Bavaria Beer website traffic rockets after World Cup stunt
The Dutch beer brand involved in the ambush marketing stunt at the World Cup that led to the sacking of ITV pundit Robbie Earle has had a dramatic rise in consumer awareness this week.
Bavaria.com, which previously had no measurable traffic, was the fifth most visited beer website in the UK on Tuesday after Carling, Cobra, official World Cup beer sponsor Budweiser and Carlsberg according to the online intelligence service Experian Hitwise.
The majority of traffic was redirected from Wikipedia and Google as the story of Earle's axing broke around the world.
Bavaria's UK marketing manager Sean Durkan said: "Brand awareness has definitely increased. There's a lot more activity on Twitter and social media."
Durkan said Bavaria had not yet analysed its weekly figures to see if sales have gone up, but said: "Definitely the summer weather combined with the story should have a positive effect."
The sudden interest was sparked after a group of 36 Dutch female fans dressed in short orange dresses were accused by World Cup officials of promoting the lager brewer at the Holland-Denmark game on Monday.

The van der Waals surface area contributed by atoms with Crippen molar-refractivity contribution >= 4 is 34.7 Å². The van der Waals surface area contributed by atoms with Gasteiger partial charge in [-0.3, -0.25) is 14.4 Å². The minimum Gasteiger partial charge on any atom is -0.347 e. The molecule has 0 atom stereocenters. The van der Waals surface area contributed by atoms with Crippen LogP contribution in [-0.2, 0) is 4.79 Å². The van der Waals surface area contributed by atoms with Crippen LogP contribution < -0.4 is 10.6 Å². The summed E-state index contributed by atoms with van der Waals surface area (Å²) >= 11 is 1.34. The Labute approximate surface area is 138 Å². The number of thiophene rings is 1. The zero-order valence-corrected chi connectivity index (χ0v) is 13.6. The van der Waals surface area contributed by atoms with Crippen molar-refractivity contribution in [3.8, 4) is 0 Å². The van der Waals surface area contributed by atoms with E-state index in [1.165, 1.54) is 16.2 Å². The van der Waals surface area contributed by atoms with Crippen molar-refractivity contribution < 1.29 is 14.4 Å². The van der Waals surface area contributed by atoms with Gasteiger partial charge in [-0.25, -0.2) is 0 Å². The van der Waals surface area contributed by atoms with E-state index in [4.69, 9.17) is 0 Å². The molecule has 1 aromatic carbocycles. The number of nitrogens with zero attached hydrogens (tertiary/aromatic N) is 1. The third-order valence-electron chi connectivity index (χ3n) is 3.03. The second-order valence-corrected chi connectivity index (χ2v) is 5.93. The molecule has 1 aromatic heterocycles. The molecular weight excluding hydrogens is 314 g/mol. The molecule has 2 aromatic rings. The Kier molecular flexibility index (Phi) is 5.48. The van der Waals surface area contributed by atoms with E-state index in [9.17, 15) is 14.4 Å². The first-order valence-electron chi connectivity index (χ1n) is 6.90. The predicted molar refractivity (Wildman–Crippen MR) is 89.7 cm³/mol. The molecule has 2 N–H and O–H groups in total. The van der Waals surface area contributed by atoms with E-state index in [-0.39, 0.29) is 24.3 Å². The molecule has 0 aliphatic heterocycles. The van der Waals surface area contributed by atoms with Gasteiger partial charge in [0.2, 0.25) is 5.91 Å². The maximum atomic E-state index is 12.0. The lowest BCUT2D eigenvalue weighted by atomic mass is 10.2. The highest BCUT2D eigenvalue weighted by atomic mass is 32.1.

The orange dresses are widely available in Holland as they have been part of a Bavaria promotion in which customers can buy a pack of beer and get a free dress. Durkan said Holland had sold 200,000 such dresses in the lead-up to the World Cup.
Robin Goad, director of research at Experian Hitwise said: "It's interesting to note that despite the controversy, the stunt has clearly made an impact on the brand's online visibility.
"Sponsorship doesn't come cheap and even though the women were kicked out, the stunt does appear to have made an impact on a brand level."
The women were in possession of tickets which had been allocated to Robbie Earle and were not allowed to be passed on to a third party.
Bavaria lager is widely available in the UK and is sold in all leading supermarkets and selected off-licences such as Bargain Booze, Netto, TJ Morris and the Co-op.
The company's alcohol-free beer had a 7% share of the low alcohol beer market in 2008.
This article was first published on marketingmagazine.co.uk
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